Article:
Thursday, November 6, 2014

The best thing about keeping a diary is reading it.

I wrote this on 29.07.2014, part of this virtual journal I always forget to keep. I reread what I've written so far a lot, it's like some sort of weird self-obsession. I like (and hate) how everything I write falls into cliché in retrospect. This is one of my favourite days. It was the day before I left for Hyderabad, feels like a world apart.


It is sinking in, finally, this feeling I can neither fully understand nor even begin to describe. It’s unreal. Like waking up early on one of the annual gathering days, getting dressed and hurrying to school at dawn - so far off from the routine, it might as well not be happening. It’s like every early Diwali morning, or a late night stay-up waiting for Baba to come home from his trips. The only permanent proof that it exists is a wrapped up memory that won't fully unravel until it repeats itself. The only proofs that I have of Hyderabad actually happening are my packed up bags, a flimsy letter that says I got into a university. Aai in all her bee-like busyness seems quite unable to understand the sheer gravity of this… this move. There. I said it. I acknowledged the unreality of me going away. I know what you're thinking and I hope you are right. 
Let all my drama be unnecessary, I can hope.

This afternoon I stocked up on another strange incident that feels improbable now that it's in the past. Me at a temple.

Today we went to Kasba Ganpati Mandir, Aai and I, to hell with the rain. It’s a beautiful place, a quintessential cold-stony temple – unlike Sarasbaug which I don’t like – and here’s what I prayed for:

The courage to make a choice, a decision, and the strength to stick to it. A man in front of me held his ears and did a bunch of sit ups, asking for forgiveness, perhaps? And that reminded me not to beg for it. So I asked for non-forgiveness, for the sum total of all my faults and misgivings to weigh on me and keep me in line. I asked for the ability to help me be myself, and to help me help myself.

It was a good, complicated prayer. It went in circles that seemed to make sense at the moment.

And then I looked at the people around me and I wondered if they really were happier by doing all of that. Did setting themselves at the foot of an interesting shapeless Ganesh idol really make their lives better? Were they more successful, more satisfied knowing they’d eaten a holy prasad? Did they not have fathers who suddenly died, or exams they failed to pass?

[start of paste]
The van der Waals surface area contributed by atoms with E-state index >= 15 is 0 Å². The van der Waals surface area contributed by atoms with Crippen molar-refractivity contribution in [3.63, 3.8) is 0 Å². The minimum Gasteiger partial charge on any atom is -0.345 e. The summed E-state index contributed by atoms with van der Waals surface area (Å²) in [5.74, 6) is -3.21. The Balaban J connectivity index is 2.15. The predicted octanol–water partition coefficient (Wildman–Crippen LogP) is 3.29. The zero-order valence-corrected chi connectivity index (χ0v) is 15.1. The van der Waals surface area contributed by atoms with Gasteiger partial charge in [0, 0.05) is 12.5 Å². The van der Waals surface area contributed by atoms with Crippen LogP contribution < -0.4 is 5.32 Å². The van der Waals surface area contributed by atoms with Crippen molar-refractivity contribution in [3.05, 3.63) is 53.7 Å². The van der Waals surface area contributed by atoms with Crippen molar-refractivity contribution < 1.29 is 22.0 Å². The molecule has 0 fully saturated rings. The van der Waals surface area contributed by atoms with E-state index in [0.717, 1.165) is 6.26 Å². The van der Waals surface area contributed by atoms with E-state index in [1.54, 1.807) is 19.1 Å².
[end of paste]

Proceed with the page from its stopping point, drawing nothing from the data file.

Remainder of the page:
So much self-pity. I need lessons in empathy.

Where does happiness come from really? Doesn't it come from the inside? Do you need to go to a temple to find it? Or is it more complex than my scepticism allows me to assume? Can God reach in and touch that inside that not all of us can find, like - a half-baked metaphor is happening here - kindling a fire there. You can rub two stones on each other all you want, but a matchstick, if you happen upon it, really will do you good. So why not use it - when it may be right there? Maybe God is your matchstick. 

I'm rambling.

But I suppose "He" can be a helping hand. Belonging to someone who isn't a neighbour or a friend or a colleague, someone who won't tell on you or judge you or refuse outright to help you - so you won't feel guilty asking him for help. It's not wrong to ask for help, is it? 

(And if you're asking for help from someone mighty and powerful and one who has all these whims (I'm thinking of Olympians, the Greeks really knew what Gods were all about) you are better off having something ready in return, just in case, if only a few rhyming lines of cowardice.)

Also, the place has roots. Aai tells me it was the temple Baba went to to pray, when he lived there, when he was still young enough to vehemently believe. I like the histories of places and that's a sort of connection with him I'm unlikely to forge again, he being no more and everything.

Maybe I need to visit temples more often. Maybe I will.

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